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Coping with Depression

“Everybody’s experience with depression will be different and each episode can vary in severity.”

This month the World Health Organisation (WHO) dedicated World Health Day to depression. Depression is a common illness, with more than 300 million people living with the condition worldwide. The WHO states it’s the leading cause of ill health and disability globally (WHO, 2017).

Everybody’s experience with depression will be different. There are many symptoms; such as sadness, loss of interest, feelings of guilt, disturbed sleep, poor concentration, and each episode can vary in severity.

Here at the Good Health Centre, we meet many patients who are struggling with depression. Usually, the patient will come to us with a physical condition, but our practitioners always look at the person as a whole. We have a duty to our patients to find all the factors involved in the problem; only then can we establish a treatment plan individually tailored to the patient.

Osteopathy and depression

Whilst osteopaths do not treat depression, we do treat people with depression.

Pain and depression can unfortunately create a vicious cycle:

A chronic physical problem can both cause and exacerbate depression. Patients with chronic pain will often express signs of depression due to the duration of the issue, and the hopelessness they are subsequently feeling. If the osteopath is able to alleviate some of the symptoms, in particular pain, this in turn can have a profound effect on the emotional state of the patient.
There are also instances where the consequences of depression can worsen a physical symptom. A good example would be a patient with back pain. After a consultation, the practitioner establishes that the patient is actually feeling quite low and depressed; because of this, he is sitting in a slumped position at his desk at work, resulting in the back pain he is presenting with.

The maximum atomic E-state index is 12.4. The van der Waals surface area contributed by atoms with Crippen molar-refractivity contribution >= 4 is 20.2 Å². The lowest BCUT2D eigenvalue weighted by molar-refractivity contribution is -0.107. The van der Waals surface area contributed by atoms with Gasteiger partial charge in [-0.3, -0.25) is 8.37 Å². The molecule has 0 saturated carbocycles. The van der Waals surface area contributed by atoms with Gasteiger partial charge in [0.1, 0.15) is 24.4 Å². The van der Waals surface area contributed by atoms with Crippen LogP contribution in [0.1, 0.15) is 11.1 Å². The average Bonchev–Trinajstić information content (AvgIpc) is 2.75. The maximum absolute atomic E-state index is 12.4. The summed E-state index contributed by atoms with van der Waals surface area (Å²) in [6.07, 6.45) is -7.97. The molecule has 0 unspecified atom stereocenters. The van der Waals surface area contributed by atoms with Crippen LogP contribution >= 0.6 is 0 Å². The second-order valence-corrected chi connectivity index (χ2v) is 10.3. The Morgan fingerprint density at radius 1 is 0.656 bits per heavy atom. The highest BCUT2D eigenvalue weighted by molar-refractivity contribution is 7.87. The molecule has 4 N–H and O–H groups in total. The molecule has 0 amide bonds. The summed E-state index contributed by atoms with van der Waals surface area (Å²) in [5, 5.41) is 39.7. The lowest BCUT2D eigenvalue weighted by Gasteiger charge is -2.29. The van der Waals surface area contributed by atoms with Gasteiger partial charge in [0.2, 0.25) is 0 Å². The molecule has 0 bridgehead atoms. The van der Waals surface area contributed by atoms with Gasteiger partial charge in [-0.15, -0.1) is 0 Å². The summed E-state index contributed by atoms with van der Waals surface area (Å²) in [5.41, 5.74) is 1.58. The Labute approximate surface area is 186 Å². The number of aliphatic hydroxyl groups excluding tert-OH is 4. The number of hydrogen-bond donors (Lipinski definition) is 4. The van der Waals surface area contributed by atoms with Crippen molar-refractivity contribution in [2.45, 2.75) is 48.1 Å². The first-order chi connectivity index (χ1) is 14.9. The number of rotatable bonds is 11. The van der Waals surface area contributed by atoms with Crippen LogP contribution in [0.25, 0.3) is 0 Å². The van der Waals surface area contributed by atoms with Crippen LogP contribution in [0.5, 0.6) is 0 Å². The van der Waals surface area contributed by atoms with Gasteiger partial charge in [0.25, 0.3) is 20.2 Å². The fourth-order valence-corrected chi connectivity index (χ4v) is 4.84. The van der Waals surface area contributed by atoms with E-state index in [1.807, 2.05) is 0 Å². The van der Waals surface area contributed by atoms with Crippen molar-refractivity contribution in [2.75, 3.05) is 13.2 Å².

How can we help?

  • Our osteopaths can teach you postural and breathing exercises.
  • We can help with some typical emotional postures.
  • Cranial osteopathy may increase your energy levels, improve your ability to relax, benefit your general health and well-being, and improve your sleep.
  • A consultation with an osteopath can be a chance to off-load confidentially. It’s time to talk, and may be used as a therapeutic tool. Osteopaths work closely with both councillors and psychologists.

Acupuncture and depression

Our acupuncturist Robert Maida sees patients suffering from depression.

Acupuncture may help in a number ways:

  • It can release endorphins both locally, and in the central nervous system, which may have a calming effect, thereby, reducing stress levels.
  • It can affect hormone levels, which have been associated with mood.
  • It aims to harmonise the body’s energy. Often, Robert may suggest a combination of acupuncture and reiki.

Robert may also discuss any dietary imbalances and general lifestyle choices, which could be having an effect on a patient’s mood.
As with osteopathy, the acupuncturist will look at a patient holistically, seeking out the best angle to address the problem.

Arthritis Action
The Institute of Osteopathy
British Institute of Osteopathy
General Osteopathic Council
British Acupuncture Council
Accredited Voluntary Register